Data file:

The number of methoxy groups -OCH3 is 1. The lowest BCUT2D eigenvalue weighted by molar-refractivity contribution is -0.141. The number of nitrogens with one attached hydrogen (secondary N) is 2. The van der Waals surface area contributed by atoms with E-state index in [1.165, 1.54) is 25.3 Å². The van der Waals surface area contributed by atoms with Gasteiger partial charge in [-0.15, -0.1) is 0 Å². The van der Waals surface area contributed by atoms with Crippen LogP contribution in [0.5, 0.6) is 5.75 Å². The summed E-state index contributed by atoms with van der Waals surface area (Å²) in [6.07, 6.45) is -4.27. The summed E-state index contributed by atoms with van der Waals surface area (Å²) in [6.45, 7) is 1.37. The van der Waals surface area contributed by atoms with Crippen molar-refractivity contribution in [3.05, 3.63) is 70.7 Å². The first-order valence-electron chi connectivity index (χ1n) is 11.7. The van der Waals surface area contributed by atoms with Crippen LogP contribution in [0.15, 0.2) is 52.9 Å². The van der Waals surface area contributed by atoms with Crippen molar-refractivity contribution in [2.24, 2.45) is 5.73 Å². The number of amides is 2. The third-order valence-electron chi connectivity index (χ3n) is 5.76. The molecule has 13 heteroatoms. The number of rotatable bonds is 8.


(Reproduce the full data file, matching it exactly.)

The number of methoxy groups -OCH3 is 1. The lowest BCUT2D eigenvalue weighted by molar-refractivity contribution is -0.141. The number of nitrogens with one attached hydrogen (secondary N) is 2. The van der Waals surface area contributed by atoms with E-state index in [1.165, 1.54) is 25.3 Å². The van der Waals surface area contributed by atoms with Gasteiger partial charge in [-0.15, -0.1) is 0 Å². The van der Waals surface area contributed by atoms with Crippen LogP contribution in [0.5, 0.6) is 5.75 Å². The summed E-state index contributed by atoms with van der Waals surface area (Å²) in [6.07, 6.45) is -4.27. The summed E-state index contributed by atoms with van der Waals surface area (Å²) in [6.45, 7) is 1.37. The van der Waals surface area contributed by atoms with Crippen molar-refractivity contribution in [3.05, 3.63) is 70.7 Å². The first-order valence-electron chi connectivity index (χ1n) is 11.7. The van der Waals surface area contributed by atoms with Crippen LogP contribution in [0.15, 0.2) is 52.9 Å². The van der Waals surface area contributed by atoms with Crippen molar-refractivity contribution in [2.24, 2.45) is 5.73 Å². The number of amides is 2. The third-order valence-electron chi connectivity index (χ3n) is 5.76. The molecule has 13 heteroatoms. The number of rotatable bonds is 8.